"That miss occurred in the most populous corridor in the nation," said David Robinson, director of the Rutgers Global Snow Lab and New Jersey's state climatologist. "Had it been between Albany and Syracuse, not to disparage them, no one would have made much of this."
The region girded for something historic but got much less.
"I expected tons of snow," New York cabaret singer Susanne Payot said, walking through Central Park with her home-from-school daughters and their golden retriever, Alvin. "This is nothing. I don't understand why the whole city shut down because of this."
Before heavy snows began falling, officials shut down roads and public transportation across in New York City, in New Jersey and on Long Island. Amtrak suspended train service and air traffic slowed to a stop. Schools along the East Coast on Monday canceled Tuesday classes.
New Jersey Gov. Chris Christie defended his decision to ban travel on all state roads.
"I was being told as late as 9 o'clock last night that we were looking at 20-inch accumulations in most of New Jersey. If, in fact, that is what would have happened, having these types of things in effect were absolutely the right decision to make," Christie told WABC-TV on Tuesday. "We were acting based on what we were being told."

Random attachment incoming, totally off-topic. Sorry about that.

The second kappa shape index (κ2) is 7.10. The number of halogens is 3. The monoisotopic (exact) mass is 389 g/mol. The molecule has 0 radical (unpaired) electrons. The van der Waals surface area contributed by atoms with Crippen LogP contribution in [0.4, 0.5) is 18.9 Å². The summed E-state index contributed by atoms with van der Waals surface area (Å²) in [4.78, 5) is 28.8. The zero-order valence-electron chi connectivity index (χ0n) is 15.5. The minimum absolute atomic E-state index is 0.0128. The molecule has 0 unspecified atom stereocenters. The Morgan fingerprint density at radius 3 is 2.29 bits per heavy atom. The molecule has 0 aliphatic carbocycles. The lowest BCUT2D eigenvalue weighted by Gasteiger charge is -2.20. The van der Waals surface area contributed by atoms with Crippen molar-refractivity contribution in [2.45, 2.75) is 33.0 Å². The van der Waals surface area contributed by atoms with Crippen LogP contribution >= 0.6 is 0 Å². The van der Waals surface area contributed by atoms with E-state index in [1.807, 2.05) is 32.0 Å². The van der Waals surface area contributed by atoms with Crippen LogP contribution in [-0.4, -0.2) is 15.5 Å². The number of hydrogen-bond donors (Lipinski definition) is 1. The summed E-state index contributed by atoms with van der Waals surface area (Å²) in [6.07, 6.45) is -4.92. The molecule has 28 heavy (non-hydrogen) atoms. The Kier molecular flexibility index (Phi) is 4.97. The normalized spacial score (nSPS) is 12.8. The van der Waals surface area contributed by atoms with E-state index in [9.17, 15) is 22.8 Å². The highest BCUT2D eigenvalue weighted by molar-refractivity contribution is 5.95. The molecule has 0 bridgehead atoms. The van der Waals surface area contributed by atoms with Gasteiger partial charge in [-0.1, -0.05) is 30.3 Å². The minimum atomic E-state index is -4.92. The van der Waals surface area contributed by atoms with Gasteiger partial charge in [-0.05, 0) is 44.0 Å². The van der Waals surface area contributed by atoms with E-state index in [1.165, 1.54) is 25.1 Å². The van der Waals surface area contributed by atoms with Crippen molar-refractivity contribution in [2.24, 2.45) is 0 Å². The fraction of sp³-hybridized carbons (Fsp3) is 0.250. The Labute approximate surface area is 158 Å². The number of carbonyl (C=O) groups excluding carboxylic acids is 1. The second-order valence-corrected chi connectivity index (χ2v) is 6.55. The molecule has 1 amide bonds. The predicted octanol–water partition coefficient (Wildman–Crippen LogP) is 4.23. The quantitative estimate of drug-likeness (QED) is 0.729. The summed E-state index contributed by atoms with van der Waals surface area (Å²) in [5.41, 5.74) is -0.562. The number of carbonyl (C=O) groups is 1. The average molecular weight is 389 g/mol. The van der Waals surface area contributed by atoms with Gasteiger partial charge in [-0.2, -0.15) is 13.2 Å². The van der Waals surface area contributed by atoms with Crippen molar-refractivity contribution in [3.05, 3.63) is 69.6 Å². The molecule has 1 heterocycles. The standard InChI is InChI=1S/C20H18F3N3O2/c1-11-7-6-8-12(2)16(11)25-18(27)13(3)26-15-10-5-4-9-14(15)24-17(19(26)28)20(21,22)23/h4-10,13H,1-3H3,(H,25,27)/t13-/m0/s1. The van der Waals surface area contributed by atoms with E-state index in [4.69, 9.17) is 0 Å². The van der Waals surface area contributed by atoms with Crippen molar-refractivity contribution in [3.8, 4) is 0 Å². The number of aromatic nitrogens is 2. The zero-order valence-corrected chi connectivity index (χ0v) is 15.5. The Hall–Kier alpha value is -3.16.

New York Gov. Andrew Cuomo said he was criticized for under-reacting to the November mega storm in Buffalo, so he worked "on the theory of living learned and a little wiser."
Irwin Redlener, the director of Columbia University's National Center for Disaster Preparedness and an unpaid adviser to New York Mayor Bill de Blasio, said Tuesday that the way the region came to a halt ahead of the storm was good practice.
"It's not whether the city should have prepared so much, it's how people respond," Redlener said. "We don't want the population to get so cynical that they're not heeding the warnings."
A National Weather Service forecaster who was called a hero of 2012's Superstorm Sandy tweeted an apology for the errant forecast.